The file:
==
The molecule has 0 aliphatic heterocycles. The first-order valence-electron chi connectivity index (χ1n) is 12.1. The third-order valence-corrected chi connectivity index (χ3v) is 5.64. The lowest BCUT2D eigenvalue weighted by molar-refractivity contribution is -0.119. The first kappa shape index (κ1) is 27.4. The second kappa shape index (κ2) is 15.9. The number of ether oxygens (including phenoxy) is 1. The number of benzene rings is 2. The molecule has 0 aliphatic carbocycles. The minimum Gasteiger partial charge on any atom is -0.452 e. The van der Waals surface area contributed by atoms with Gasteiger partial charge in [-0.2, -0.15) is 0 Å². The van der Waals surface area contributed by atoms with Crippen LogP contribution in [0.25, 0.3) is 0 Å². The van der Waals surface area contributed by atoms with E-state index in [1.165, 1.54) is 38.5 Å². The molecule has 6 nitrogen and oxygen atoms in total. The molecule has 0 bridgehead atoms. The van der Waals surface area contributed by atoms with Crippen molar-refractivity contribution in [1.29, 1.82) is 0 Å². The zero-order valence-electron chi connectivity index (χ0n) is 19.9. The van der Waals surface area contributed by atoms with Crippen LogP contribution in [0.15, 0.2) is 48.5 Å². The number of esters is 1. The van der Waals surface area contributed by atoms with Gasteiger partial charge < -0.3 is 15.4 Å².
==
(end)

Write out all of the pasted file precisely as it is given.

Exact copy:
The molecule has 0 aliphatic heterocycles. The first-order valence-electron chi connectivity index (χ1n) is 12.1. The third-order valence-corrected chi connectivity index (χ3v) is 5.64. The lowest BCUT2D eigenvalue weighted by molar-refractivity contribution is -0.119. The first kappa shape index (κ1) is 27.4. The second kappa shape index (κ2) is 15.9. The number of ether oxygens (including phenoxy) is 1. The number of benzene rings is 2. The molecule has 0 aliphatic carbocycles. The minimum Gasteiger partial charge on any atom is -0.452 e. The van der Waals surface area contributed by atoms with Gasteiger partial charge in [-0.2, -0.15) is 0 Å². The van der Waals surface area contributed by atoms with Crippen LogP contribution in [0.25, 0.3) is 0 Å². The van der Waals surface area contributed by atoms with E-state index in [1.165, 1.54) is 38.5 Å². The molecule has 6 nitrogen and oxygen atoms in total. The molecule has 0 bridgehead atoms. The van der Waals surface area contributed by atoms with Crippen molar-refractivity contribution in [1.29, 1.82) is 0 Å². The zero-order valence-electron chi connectivity index (χ0n) is 19.9. The van der Waals surface area contributed by atoms with Crippen LogP contribution in [0.15, 0.2) is 48.5 Å². The number of esters is 1. The van der Waals surface area contributed by atoms with Gasteiger partial charge < -0.3 is 15.4 Å².